The Champions League quarterfinals produced four patient but entertaining first legs that ended with four different scorelines: 1-0, 2-0, 1-1, 0-1. Here are four talking points from the four contests played this week...
Tottenham 1-0 Manchester City: Guardiola's UCL approach prompts more questions
We're no longer surprised when Pep Guardiola names a starting XI that doesn't quite make sense on paper -- but too often in Champions League away legs, it doesn't make sense on the pitch either.
On Tuesday, Guardiola surprisingly omitted Kevin De Bruyne, only summoning him from the bench with a couple of minutes remaining. He also left out John Stones, and City looked extremely nervous when attempting to play the ball out from defence. Meanwhile, Riyad Mahrez started ahead of Leroy Sane despite enduring a difficult couple of months. It was hard to see any logic behind the selections.
City were meek throughout. Things might have been different had Sergio Aguero converted his first-half penalty, but even that arose from a charitable VAR decision, and wasn't an outright chance that City had manufactured. They enjoyed plenty of possession, but the majority of it came in deep positions, with no one progressing the ball into the final third.
Guardiola has now heaped pressure on himself ahead of next week's second leg, where his starting XI will be even more heavily scrutinised. It seems remarkable to say this about a manager who won this trophy in two of his first three attempts, but if City are eliminated next week, it will be seven Champions League campaigns in a row for Guardiola without reaching the final, despite consistently coaching one of the favourites. It would only be right to question his approach to knockout ties, particularly in terms of tactics.
Liverpool 2-0 Porto: Conceicao's surprise system leaves midfield undermanned
Having switched between 4-4-2 and 4-3-3 for most of the campaign, it was a surprise to see Porto play with a three-man defence at Anfield. Liverpool manager Jurgen Klopp admitted that it came as a complete surprise; having scouted several Porto matches, not once had they deployed that system.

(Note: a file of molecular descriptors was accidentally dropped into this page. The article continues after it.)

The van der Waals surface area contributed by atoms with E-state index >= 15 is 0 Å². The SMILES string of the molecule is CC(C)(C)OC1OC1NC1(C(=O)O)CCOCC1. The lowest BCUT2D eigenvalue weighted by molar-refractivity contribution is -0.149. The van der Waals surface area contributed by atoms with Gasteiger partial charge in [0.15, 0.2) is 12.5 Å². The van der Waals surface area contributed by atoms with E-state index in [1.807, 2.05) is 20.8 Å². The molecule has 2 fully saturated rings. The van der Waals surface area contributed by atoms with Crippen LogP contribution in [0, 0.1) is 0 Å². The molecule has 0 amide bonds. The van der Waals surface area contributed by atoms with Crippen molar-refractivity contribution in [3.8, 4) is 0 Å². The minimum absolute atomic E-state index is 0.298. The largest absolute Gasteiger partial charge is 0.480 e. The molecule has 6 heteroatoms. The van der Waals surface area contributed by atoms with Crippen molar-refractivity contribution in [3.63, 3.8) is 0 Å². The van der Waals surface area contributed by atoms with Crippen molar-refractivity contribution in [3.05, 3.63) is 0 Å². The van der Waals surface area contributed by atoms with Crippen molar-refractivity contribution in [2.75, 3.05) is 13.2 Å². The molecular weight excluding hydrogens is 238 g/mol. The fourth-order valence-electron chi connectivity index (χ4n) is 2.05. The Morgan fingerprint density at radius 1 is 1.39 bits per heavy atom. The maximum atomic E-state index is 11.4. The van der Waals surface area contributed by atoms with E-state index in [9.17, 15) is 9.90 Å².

Sergio Conceicao faced a barrage of questions in his postmatch news conference about the change in shape, from Portuguese journalists who seemingly found the system too defensive. The formation is generally considered 3-4-3 in attack but 5-4-1 in defence, although for long periods Porto's shape appeared somewhere in-between: 5-2-3. The wing-backs retreated quickly into a back five, but Porto's front three had little interest in tracking back when Liverpool bisected their press, which left them undermanned in midfield.
Liverpool exploited this weakness well. With a new-look midfield of Fabinho, Jordan Henderson and Naby Keita -- the first time they've started together in a 4-3-3 -- Liverpool retained the ball in the centre of the pitch well, switching play between the channels, and working Porto's trio of Danilo and Oliver Torres hard. Torres, in particular, endured a difficult game.
Liverpool's goals were well-worked, the first after Keita pushed forward to the edge of the box and his deflected shot looped in off Torres, and the second after Henderson's disguised pass released Trent Alexander-Arnold and his ball across the face was converted by Roberto Firmino. Losing 2-0 isn't a disaster for Porto, and they had some chances, but you suspect Porto will return to a back four next week.
Ajax 1-1 Juventus: Van de Beek keeps Pjanic quiet